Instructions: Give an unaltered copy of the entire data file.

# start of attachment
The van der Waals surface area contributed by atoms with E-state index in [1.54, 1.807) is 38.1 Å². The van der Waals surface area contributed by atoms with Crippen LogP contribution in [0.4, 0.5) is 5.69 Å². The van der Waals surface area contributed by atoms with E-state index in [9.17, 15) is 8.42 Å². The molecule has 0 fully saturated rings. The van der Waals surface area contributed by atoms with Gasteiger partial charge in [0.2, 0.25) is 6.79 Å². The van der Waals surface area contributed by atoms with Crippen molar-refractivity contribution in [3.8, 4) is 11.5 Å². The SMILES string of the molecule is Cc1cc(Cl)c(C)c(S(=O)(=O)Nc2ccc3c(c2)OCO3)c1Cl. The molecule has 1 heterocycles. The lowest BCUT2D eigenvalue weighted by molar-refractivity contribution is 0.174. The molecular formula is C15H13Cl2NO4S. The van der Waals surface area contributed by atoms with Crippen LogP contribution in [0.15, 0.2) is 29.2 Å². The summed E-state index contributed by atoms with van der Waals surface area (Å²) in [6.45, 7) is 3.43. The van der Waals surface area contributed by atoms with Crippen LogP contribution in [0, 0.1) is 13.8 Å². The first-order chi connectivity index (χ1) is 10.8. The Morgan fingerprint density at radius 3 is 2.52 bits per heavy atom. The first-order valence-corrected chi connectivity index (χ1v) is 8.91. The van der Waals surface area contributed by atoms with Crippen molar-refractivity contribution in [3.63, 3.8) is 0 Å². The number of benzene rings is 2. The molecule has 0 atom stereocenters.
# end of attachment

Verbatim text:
The van der Waals surface area contributed by atoms with E-state index in [1.54, 1.807) is 38.1 Å². The van der Waals surface area contributed by atoms with Crippen LogP contribution in [0.4, 0.5) is 5.69 Å². The van der Waals surface area contributed by atoms with E-state index in [9.17, 15) is 8.42 Å². The molecule has 0 fully saturated rings. The van der Waals surface area contributed by atoms with Gasteiger partial charge in [0.2, 0.25) is 6.79 Å². The van der Waals surface area contributed by atoms with Crippen molar-refractivity contribution in [3.8, 4) is 11.5 Å². The SMILES string of the molecule is Cc1cc(Cl)c(C)c(S(=O)(=O)Nc2ccc3c(c2)OCO3)c1Cl. The molecule has 1 heterocycles. The lowest BCUT2D eigenvalue weighted by molar-refractivity contribution is 0.174. The molecular formula is C15H13Cl2NO4S. The van der Waals surface area contributed by atoms with Crippen LogP contribution in [0.15, 0.2) is 29.2 Å². The summed E-state index contributed by atoms with van der Waals surface area (Å²) in [6.45, 7) is 3.43. The van der Waals surface area contributed by atoms with Crippen LogP contribution in [0, 0.1) is 13.8 Å². The first-order chi connectivity index (χ1) is 10.8. The Morgan fingerprint density at radius 3 is 2.52 bits per heavy atom. The first-order valence-corrected chi connectivity index (χ1v) is 8.91. The van der Waals surface area contributed by atoms with Crippen molar-refractivity contribution in [3.63, 3.8) is 0 Å². The number of benzene rings is 2. The molecule has 0 atom stereocenters.